Nameplate capacity, also known as the rated capacity, nominal capacity, installed capacity, or maximum effect, is the intended full-load sustained output of a facility such as a power plant, a chemical plant, fuel plant, metal refinery, mine, and many others.
In operations management Capacity can be broken down in two categories: Design Capacity and Effective Capacity: refers to the maximum designed service capacity or output rate. Effective capacity is design capacity minus personal and other allowances. Product and service factors effect capacity tremendously.
Efficiency = Actual Output/ Effective Capacity x 100%
Utilization = Actual Output/ Design Capacity x 100%
For dispatchable power, this capacity depends on the internal technical capability of the plant to maintain output for a reasonable amount of time (for example, a day), neither momentarily nor permanently, and without considering external events such as lack of fuel or internal events such as maintenance. Actual output can be different from nameplate capacity for a number of reasons depending on equipment and circumstances.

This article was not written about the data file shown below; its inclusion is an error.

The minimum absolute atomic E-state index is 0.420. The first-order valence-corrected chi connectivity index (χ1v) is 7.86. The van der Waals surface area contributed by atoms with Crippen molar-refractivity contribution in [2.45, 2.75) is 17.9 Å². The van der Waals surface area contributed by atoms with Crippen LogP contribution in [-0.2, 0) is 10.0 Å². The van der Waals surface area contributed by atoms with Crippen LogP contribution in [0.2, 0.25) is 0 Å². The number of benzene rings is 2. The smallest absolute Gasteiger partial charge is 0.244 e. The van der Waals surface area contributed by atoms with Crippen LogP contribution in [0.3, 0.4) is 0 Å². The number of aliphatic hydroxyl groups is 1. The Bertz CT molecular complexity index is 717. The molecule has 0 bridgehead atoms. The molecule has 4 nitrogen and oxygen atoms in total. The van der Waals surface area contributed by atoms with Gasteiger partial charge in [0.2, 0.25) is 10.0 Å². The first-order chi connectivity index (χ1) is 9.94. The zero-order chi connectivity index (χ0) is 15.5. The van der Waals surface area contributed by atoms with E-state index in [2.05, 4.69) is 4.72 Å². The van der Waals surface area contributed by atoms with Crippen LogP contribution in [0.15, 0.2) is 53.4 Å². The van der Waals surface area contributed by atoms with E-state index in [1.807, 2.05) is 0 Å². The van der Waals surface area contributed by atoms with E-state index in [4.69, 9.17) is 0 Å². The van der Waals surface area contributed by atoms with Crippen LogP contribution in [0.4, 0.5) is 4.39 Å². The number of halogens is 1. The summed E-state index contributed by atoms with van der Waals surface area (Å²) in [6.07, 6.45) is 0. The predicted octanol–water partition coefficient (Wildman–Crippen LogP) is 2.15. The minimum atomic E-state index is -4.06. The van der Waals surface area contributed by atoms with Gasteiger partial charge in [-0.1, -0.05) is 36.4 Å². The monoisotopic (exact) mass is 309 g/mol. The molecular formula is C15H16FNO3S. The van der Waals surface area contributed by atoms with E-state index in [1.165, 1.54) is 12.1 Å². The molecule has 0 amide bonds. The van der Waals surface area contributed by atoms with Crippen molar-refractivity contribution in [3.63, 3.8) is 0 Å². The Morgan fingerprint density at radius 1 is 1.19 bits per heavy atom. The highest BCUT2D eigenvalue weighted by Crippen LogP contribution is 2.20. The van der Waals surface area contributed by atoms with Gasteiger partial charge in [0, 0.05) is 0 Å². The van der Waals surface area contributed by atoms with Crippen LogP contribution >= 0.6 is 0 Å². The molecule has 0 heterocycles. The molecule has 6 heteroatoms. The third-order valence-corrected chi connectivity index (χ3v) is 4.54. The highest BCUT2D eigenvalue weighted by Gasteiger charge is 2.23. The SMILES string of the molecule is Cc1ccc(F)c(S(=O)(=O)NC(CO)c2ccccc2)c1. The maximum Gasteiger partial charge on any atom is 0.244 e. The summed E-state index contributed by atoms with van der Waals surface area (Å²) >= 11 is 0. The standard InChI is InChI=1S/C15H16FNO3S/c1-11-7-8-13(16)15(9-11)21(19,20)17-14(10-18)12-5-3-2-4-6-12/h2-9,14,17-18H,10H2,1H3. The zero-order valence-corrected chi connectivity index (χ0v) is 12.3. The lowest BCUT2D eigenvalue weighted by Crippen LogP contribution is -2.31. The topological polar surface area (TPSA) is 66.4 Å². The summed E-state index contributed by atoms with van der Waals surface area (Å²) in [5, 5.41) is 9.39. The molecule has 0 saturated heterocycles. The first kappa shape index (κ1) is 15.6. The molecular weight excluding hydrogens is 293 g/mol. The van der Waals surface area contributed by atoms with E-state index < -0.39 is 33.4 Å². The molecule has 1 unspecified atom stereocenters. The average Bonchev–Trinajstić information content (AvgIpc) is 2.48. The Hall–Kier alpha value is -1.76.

For non-dispatchable power, particularly renewable energy, nameplate capacity refers to generation under ideal conditions. Output is generally limited by weather conditions, hydroelectric dam water levels, tidal variations and other outside forces. Equipment failures and maintenance usually contribute less to capacity factor reduction than the innate variation of the power source. In photovoltaics, capacity is rated under Standard Test Conditions usually expressed as watt-peak (Wp). In addition, a PV system’s nameplate capacity is sometimes denoted by a subindex, for example, MWDC or MWAC, to identify the raw DC power or converted AC power output.
Diagram of a turbo-electric COGES power-plant, with power-consuming pump
The term is connected with nameplates on electrical generators as these plates describing the model name and manufacturer usually also contain the rated output, but the rated output of a power station to the electrical grid is invariably less than the generator nameplate capacity, because the components connecting the actual generator to the “grid” also use power. Thus there is a distinction between component capacity and facility capacity.